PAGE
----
Thursday, August 28, 2014

Melanzane sulla Microonda

If you know me, you will know that I shy away from most modern mechanical devices, in the kitchen at least. I think they almost always sacrifice flavor for speed. Short cuts, just as in walking, prevent you from savoring the process of cooking, which is arguably the best part of the entire gastronomic experience. I think the analogy applies to most things in life that are good. Why would you want to rush through them?

This is the exception that proves the rule, because I do believe it actually tastes better in the microwave. A conventional oven seems to make it tough and dry if cooked too long. Grilling likewise, though nothing to scoff at. But I offer you Eggplant in the Microwave.

Peel one medium eggplant and slice it into very thin rounds. Drizzle a little olive oil in the bottom of a clay casserole, sprinkle a little salt and oregano and arrange the slices overlapping a bit. Drizzle more oil, salt and oregano on top. Microwave for 20 minutes. If you like it mushy, cover the casserole. Plastic wrap is ok. This was cooked uncovered, which leaves them a little firmer and slightly chewy. If you are feeling extravagant, add some tomato sauce and mozzarella too and reheat. Or sprinkle some buttered breadcrumbs on top. Or for another flavor profile entirely some za'atar and pomegranate syrup. It even, I promise you, works with soy and sesame oil. Eggplant is sort of like the blank canvas of the vegetable world, adapting so easily to any set of flavors. And if you just happen to be in a hurry, this is a quickie, but really good.

Monday, August 4, 2014


I have been thinking lately about the way our memory distorts the past, leaving out some details, highlighting others in odd ways. I suppose this process is meant to protect us from negative experiences and maximize the positive. But it can't be that simple. Sometimes there are things we desperately want to remember but just can't. And conversely there are things we recall for no good reason. Case in point I was in Mendocino yesterday and remembered a completely mediocre meal I had over 15 years ago in a restaurant as we passed it.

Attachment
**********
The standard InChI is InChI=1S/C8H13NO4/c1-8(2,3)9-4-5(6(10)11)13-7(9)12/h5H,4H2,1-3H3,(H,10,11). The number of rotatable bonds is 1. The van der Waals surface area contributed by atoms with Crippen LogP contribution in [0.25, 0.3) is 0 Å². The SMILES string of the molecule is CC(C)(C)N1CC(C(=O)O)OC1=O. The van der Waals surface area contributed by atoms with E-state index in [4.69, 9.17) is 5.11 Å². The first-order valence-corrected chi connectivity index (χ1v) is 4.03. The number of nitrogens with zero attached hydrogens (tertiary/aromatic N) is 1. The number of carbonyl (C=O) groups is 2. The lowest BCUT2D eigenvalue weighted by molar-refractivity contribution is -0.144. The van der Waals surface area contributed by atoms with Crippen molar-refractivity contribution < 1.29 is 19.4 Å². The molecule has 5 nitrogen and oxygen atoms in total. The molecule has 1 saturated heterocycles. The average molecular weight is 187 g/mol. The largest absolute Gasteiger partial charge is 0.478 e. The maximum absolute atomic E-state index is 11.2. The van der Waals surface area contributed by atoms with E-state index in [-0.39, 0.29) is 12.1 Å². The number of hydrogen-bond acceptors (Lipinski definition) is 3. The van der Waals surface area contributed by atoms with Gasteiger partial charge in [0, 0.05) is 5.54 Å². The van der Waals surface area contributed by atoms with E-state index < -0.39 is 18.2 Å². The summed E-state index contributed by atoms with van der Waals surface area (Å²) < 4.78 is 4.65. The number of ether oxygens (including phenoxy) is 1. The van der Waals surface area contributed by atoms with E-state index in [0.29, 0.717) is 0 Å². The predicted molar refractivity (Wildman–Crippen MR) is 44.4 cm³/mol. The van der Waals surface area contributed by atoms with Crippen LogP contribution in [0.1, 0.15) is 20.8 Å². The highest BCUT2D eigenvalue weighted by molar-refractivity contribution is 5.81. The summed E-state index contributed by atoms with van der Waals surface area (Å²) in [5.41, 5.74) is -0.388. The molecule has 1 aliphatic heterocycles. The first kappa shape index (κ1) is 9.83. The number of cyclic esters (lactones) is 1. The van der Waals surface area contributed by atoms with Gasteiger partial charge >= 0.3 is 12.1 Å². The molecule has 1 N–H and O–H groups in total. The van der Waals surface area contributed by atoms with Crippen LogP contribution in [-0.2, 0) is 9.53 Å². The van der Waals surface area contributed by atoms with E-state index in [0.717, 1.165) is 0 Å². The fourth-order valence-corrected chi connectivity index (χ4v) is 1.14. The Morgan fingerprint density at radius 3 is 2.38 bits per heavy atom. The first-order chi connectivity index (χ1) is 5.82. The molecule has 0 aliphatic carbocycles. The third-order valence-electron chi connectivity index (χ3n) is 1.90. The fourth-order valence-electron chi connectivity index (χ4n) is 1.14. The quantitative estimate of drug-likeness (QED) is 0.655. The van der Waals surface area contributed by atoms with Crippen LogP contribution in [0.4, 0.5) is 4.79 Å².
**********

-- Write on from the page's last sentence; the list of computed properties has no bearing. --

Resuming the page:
Sensory stimuli are recorded in our memory the same way and with the same capricious results. I have vivid olfactory hallucinations, I guess you'd call them, that occur randomly. But for the life of me, I can't remember what these are supposed to taste like. They're roskas. A kind of sweet eggy roll, sort of like challah. My grandmother Julia made these, and I haven't had them since 1977, probably earlier. I know the word, and you can even find recipes, mostly Hispanic, which makes sense. She was Sephardic.

This recipe is in her hand. My sister and I baked them as best we could a few weeks ago in London. I have no qualms about lack of measurements or precise directions. I prefer it in fact. I know how to make bread, so it was no big deal. But when they came out, I have to say, I not only have no recollection of what they were supposed to taste like, but they were fairly unspectacular. I thought the story would be about recovering a long lost recipe, that tasted exactly as it did when I was 13. We may very well have pulled it off to perfection, but the truth is, I can't remember. If there were only a way to record taste the way you can words.